Miracleman 4 (December 1985)

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And here’s the first mention of Miracleman as a superhero. He’s hanging out in a park, runs across a kid who’s terrified of a nuclear attack, they bond. Great scene from Moore.

Alan Davis does most of the art this issue. It’s very well composed at times, but his figures feel a little two dimensional. John Ridgeway does one of the chapters (these are still Warrior reprints) and it’s a little more effective. It might just be the content–giant magical kingdoms and vampire legions and so on.

The story moves forward a little, but Moore seems a lot more concentrated on the chapter form. Mike Moran only shows up long enough to change into Miracleman. Even Liz has more scenes without Miracleman (or Mike) than with.

It’s still fantastic stuff. It’s just Moore’s writer fingerprints are showing up. He’s artificial with the plotting and pacing. It isn’t organically growing.

A- 

CREDITS

Catgames; writer, Alan Moore; artists, Alan Davis and John Ridgway; colorist, Ron Courtney; letterer, G. George; editors, Dez Skinn and Cartherine Yronwode; publisher, Eclipse.

Justice League 3000 1 (February 2014)

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Being insincere and not funny are two things Justice League 3000 can’t handle. It’s a dumb idea–in the future, the Wonder Twins clone the Justice League so they can save the galaxy. Only there are problems. For example, Superman is a lot like the Giffen/DeMatteis Guy Gardner, only with some Ultimate Captain America thrown in. He and Batman threaten to kill each other every few panels. Then Batman quips about kryptonite.

3000 isn’t just not funny, it’s desperately not funny.

Keith Giffen gets a plotting credit, so he isn’t as responsible as J.M. DeMatteis, who scripts this terrible dialogue. He’s trying to surprise with the clones, which just makes things worse. Except not as bad as the Wonder Twins banter. Nothing is as bad as the Wonder Twins banter.

The Howard Porter art doesn’t fit the story and isn’t an original future design; clearly no one cares.

F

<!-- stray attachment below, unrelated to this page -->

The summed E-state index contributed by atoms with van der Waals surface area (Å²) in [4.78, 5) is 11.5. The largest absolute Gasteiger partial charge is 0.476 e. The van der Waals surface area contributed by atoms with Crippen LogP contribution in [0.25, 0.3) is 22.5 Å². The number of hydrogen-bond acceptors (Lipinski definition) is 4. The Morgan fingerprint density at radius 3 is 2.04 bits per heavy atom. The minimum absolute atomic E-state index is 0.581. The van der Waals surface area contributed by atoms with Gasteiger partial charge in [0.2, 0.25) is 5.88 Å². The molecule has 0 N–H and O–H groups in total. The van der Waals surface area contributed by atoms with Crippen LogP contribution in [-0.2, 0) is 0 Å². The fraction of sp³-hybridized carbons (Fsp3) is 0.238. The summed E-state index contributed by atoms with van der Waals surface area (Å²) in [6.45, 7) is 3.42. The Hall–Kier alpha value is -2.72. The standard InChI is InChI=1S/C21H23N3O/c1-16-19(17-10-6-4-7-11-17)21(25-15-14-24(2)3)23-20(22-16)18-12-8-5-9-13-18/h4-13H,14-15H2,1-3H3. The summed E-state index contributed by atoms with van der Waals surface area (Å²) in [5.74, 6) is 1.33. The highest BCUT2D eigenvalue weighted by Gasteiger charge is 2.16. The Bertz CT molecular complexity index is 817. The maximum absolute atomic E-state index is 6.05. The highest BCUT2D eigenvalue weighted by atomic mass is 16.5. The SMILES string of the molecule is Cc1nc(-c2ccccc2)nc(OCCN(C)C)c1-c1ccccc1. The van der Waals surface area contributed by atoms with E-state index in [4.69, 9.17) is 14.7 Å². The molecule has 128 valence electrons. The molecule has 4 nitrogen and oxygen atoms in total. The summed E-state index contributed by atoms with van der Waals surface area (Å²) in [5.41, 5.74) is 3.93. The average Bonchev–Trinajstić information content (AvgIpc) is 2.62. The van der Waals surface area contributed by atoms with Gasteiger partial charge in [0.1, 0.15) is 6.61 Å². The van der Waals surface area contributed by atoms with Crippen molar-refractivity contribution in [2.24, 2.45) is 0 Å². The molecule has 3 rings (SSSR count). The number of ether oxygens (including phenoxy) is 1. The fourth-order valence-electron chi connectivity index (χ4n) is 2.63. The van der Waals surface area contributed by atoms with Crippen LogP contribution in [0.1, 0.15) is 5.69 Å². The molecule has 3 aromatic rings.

CREDITS

Yesterday Lives!; writers, Keith Giffen and J.M. DeMatteis; artist, Howard Porter; colorist, Hi-Fi Colour Design; letterer, Sal Cipriano; editors, Kyle Andrukiewicz and Joey Cavalieri; publisher, DC Comics.

Detective Comics 550 (May 1985)

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Moench goes a little too high concept for this one, especially since Broderick isn’t really the artist to do a protracted chase sequence.

A small-time thug runs across the rooftops, Batman in close pursuit, and Moench flashes back to all the things in his life to bring the thug to this point. It’s a little contrived, but it’s definitely ambitious. So when Moench actually brings damnation into the picture–the guy, it turns out, has robbed a church and attacked a nun–it’s just too much.

It doesn’t help Broderick eventually gives up and is practically drawing this story comical. There are a couple Batman cowl shots I was surprised Smith didn’t fix, but maybe he’d given up too.

Then the Green Arrow resolution is odd. Moore doesn’t write too much (or enough). It’s a decent enough action story, with lots of mood from Janson but not good detail.

D 

CREDITS

The Spider’s Ninth Leg!; writer, Doug Moench; penciller, Pat Broderick; inker, Bob Smith; colorist, Adrienne Roy; letterer, John Workman. Green Arrow, Night Olympics, Part Two; writer, Alan Moore; artist, Klaus Janson; letterer, Todd Klein. Editor, Len Wein; publisher, DC Comics.

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